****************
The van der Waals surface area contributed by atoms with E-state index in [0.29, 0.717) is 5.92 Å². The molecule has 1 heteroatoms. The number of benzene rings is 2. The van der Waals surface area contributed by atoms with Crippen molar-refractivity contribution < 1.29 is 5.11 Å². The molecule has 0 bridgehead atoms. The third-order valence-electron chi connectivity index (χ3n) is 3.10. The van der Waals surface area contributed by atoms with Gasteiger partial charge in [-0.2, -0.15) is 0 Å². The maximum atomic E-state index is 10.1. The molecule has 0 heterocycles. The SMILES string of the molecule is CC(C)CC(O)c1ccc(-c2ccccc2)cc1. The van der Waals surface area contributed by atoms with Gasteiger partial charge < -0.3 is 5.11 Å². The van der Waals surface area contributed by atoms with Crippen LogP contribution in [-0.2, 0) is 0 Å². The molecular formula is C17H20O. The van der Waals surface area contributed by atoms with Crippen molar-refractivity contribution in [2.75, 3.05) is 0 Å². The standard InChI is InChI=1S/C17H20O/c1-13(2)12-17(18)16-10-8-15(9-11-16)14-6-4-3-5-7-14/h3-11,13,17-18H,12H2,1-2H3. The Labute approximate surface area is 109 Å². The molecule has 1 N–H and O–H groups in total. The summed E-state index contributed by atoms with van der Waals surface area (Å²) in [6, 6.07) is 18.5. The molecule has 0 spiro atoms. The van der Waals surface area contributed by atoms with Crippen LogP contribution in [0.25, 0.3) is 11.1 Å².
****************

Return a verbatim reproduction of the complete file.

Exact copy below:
The van der Waals surface area contributed by atoms with E-state index in [0.29, 0.717) is 5.92 Å². The molecule has 1 heteroatoms. The number of benzene rings is 2. The van der Waals surface area contributed by atoms with Crippen molar-refractivity contribution < 1.29 is 5.11 Å². The molecule has 0 bridgehead atoms. The third-order valence-electron chi connectivity index (χ3n) is 3.10. The van der Waals surface area contributed by atoms with Gasteiger partial charge in [-0.2, -0.15) is 0 Å². The maximum atomic E-state index is 10.1. The molecule has 0 heterocycles. The SMILES string of the molecule is CC(C)CC(O)c1ccc(-c2ccccc2)cc1. The van der Waals surface area contributed by atoms with Gasteiger partial charge < -0.3 is 5.11 Å². The van der Waals surface area contributed by atoms with Crippen LogP contribution in [-0.2, 0) is 0 Å². The molecular formula is C17H20O. The van der Waals surface area contributed by atoms with Crippen molar-refractivity contribution in [2.75, 3.05) is 0 Å². The standard InChI is InChI=1S/C17H20O/c1-13(2)12-17(18)16-10-8-15(9-11-16)14-6-4-3-5-7-14/h3-11,13,17-18H,12H2,1-2H3. The Labute approximate surface area is 109 Å². The molecule has 1 N–H and O–H groups in total. The summed E-state index contributed by atoms with van der Waals surface area (Å²) in [6, 6.07) is 18.5. The molecule has 0 spiro atoms. The van der Waals surface area contributed by atoms with Crippen LogP contribution in [0.25, 0.3) is 11.1 Å².